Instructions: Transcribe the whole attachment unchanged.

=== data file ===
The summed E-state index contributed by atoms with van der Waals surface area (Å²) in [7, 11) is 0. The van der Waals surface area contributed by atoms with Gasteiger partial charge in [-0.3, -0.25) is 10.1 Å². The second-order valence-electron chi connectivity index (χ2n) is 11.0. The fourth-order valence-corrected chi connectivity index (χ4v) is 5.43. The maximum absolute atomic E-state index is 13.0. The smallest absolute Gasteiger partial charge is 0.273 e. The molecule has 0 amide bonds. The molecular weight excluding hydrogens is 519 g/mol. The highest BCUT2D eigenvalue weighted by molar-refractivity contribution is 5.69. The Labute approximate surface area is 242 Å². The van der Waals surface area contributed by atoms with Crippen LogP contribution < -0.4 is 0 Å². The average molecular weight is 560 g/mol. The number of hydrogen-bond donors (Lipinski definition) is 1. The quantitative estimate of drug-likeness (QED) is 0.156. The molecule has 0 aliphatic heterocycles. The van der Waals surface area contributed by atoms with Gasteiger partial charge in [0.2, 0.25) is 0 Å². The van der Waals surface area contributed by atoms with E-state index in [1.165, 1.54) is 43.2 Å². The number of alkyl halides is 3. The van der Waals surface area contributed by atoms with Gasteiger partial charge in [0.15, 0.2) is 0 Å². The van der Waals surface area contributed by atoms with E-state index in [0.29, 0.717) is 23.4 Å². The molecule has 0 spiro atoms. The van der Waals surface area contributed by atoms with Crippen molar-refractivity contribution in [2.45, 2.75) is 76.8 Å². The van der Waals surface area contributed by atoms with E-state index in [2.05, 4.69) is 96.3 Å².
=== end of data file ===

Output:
The summed E-state index contributed by atoms with van der Waals surface area (Å²) in [7, 11) is 0. The van der Waals surface area contributed by atoms with Gasteiger partial charge in [-0.3, -0.25) is 10.1 Å². The second-order valence-electron chi connectivity index (χ2n) is 11.0. The fourth-order valence-corrected chi connectivity index (χ4v) is 5.43. The maximum absolute atomic E-state index is 13.0. The smallest absolute Gasteiger partial charge is 0.273 e. The molecule has 0 amide bonds. The molecular weight excluding hydrogens is 519 g/mol. The highest BCUT2D eigenvalue weighted by molar-refractivity contribution is 5.69. The Labute approximate surface area is 242 Å². The van der Waals surface area contributed by atoms with Crippen LogP contribution < -0.4 is 0 Å². The average molecular weight is 560 g/mol. The number of hydrogen-bond donors (Lipinski definition) is 1. The quantitative estimate of drug-likeness (QED) is 0.156. The molecule has 0 aliphatic heterocycles. The van der Waals surface area contributed by atoms with Gasteiger partial charge in [0.2, 0.25) is 0 Å². The van der Waals surface area contributed by atoms with E-state index in [1.165, 1.54) is 43.2 Å². The number of alkyl halides is 3. The van der Waals surface area contributed by atoms with Gasteiger partial charge in [0.15, 0.2) is 0 Å². The van der Waals surface area contributed by atoms with E-state index in [0.29, 0.717) is 23.4 Å². The molecule has 0 spiro atoms. The van der Waals surface area contributed by atoms with Crippen molar-refractivity contribution in [2.45, 2.75) is 76.8 Å². The van der Waals surface area contributed by atoms with E-state index in [2.05, 4.69) is 96.3 Å².